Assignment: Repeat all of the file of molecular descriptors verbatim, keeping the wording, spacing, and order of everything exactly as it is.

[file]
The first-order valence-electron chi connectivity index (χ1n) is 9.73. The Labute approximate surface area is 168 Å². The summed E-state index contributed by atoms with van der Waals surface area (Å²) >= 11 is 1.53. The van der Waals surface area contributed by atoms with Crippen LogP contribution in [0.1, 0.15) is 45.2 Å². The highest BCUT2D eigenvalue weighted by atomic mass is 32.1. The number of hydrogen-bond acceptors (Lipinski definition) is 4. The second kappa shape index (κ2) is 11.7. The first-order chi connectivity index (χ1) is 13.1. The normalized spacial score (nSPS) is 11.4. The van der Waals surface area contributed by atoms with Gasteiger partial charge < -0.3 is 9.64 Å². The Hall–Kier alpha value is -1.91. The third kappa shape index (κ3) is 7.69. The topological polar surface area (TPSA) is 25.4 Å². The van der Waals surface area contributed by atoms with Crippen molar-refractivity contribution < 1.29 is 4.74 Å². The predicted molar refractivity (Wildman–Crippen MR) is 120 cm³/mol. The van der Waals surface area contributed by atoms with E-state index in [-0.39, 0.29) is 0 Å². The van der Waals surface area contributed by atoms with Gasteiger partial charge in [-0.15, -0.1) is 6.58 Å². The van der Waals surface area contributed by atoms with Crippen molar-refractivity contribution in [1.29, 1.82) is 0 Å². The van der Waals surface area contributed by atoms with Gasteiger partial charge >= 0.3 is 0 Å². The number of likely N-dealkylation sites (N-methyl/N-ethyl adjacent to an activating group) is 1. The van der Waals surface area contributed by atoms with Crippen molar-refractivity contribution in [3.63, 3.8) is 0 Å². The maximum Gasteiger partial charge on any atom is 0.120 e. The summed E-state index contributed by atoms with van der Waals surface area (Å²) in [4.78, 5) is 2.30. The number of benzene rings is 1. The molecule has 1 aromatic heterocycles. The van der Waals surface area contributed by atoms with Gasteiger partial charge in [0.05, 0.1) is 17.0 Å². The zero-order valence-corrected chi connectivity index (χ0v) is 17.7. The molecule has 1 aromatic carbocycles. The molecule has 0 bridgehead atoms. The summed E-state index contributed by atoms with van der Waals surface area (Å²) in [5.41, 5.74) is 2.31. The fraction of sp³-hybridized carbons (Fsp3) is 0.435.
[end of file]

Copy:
The first-order valence-electron chi connectivity index (χ1n) is 9.73. The Labute approximate surface area is 168 Å². The summed E-state index contributed by atoms with van der Waals surface area (Å²) >= 11 is 1.53. The van der Waals surface area contributed by atoms with Crippen LogP contribution in [0.1, 0.15) is 45.2 Å². The highest BCUT2D eigenvalue weighted by atomic mass is 32.1. The number of hydrogen-bond acceptors (Lipinski definition) is 4. The second kappa shape index (κ2) is 11.7. The first-order chi connectivity index (χ1) is 13.1. The normalized spacial score (nSPS) is 11.4. The van der Waals surface area contributed by atoms with Gasteiger partial charge < -0.3 is 9.64 Å². The Hall–Kier alpha value is -1.91. The third kappa shape index (κ3) is 7.69. The topological polar surface area (TPSA) is 25.4 Å². The van der Waals surface area contributed by atoms with Crippen molar-refractivity contribution < 1.29 is 4.74 Å². The predicted molar refractivity (Wildman–Crippen MR) is 120 cm³/mol. The van der Waals surface area contributed by atoms with E-state index in [-0.39, 0.29) is 0 Å². The van der Waals surface area contributed by atoms with Gasteiger partial charge in [-0.15, -0.1) is 6.58 Å². The van der Waals surface area contributed by atoms with Crippen molar-refractivity contribution in [1.29, 1.82) is 0 Å². The van der Waals surface area contributed by atoms with Gasteiger partial charge >= 0.3 is 0 Å². The number of likely N-dealkylation sites (N-methyl/N-ethyl adjacent to an activating group) is 1. The van der Waals surface area contributed by atoms with Crippen molar-refractivity contribution in [3.63, 3.8) is 0 Å². The maximum Gasteiger partial charge on any atom is 0.120 e. The summed E-state index contributed by atoms with van der Waals surface area (Å²) in [4.78, 5) is 2.30. The number of benzene rings is 1. The molecule has 1 aromatic heterocycles. The van der Waals surface area contributed by atoms with Gasteiger partial charge in [0.05, 0.1) is 17.0 Å². The zero-order valence-corrected chi connectivity index (χ0v) is 17.7. The molecule has 1 aromatic carbocycles. The molecule has 0 bridgehead atoms. The summed E-state index contributed by atoms with van der Waals surface area (Å²) in [5.41, 5.74) is 2.31. The fraction of sp³-hybridized carbons (Fsp3) is 0.435.